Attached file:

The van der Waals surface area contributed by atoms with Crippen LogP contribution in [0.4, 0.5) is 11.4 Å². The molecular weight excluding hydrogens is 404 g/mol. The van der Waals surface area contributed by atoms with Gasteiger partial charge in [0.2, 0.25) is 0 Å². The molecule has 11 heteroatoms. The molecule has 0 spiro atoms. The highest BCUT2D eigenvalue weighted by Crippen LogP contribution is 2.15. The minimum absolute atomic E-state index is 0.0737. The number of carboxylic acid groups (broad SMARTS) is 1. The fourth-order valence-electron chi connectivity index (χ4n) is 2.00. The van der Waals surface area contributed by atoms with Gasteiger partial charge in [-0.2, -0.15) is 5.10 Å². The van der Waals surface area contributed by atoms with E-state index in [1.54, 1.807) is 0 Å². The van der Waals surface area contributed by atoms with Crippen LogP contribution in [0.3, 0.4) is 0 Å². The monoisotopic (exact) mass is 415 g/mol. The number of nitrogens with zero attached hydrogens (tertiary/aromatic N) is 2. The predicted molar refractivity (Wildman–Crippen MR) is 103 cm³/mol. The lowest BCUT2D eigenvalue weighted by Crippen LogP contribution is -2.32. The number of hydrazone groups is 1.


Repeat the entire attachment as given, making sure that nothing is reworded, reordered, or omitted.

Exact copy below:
The van der Waals surface area contributed by atoms with Crippen LogP contribution in [0.4, 0.5) is 11.4 Å². The molecular weight excluding hydrogens is 404 g/mol. The van der Waals surface area contributed by atoms with Gasteiger partial charge in [0.2, 0.25) is 0 Å². The molecule has 11 heteroatoms. The molecule has 0 spiro atoms. The highest BCUT2D eigenvalue weighted by Crippen LogP contribution is 2.15. The minimum absolute atomic E-state index is 0.0737. The number of carboxylic acid groups (broad SMARTS) is 1. The fourth-order valence-electron chi connectivity index (χ4n) is 2.00. The van der Waals surface area contributed by atoms with Gasteiger partial charge in [-0.2, -0.15) is 5.10 Å². The van der Waals surface area contributed by atoms with E-state index in [1.54, 1.807) is 0 Å². The van der Waals surface area contributed by atoms with Crippen LogP contribution in [0.3, 0.4) is 0 Å². The monoisotopic (exact) mass is 415 g/mol. The number of nitrogens with zero attached hydrogens (tertiary/aromatic N) is 2. The predicted molar refractivity (Wildman–Crippen MR) is 103 cm³/mol. The lowest BCUT2D eigenvalue weighted by Crippen LogP contribution is -2.32. The number of hydrazone groups is 1.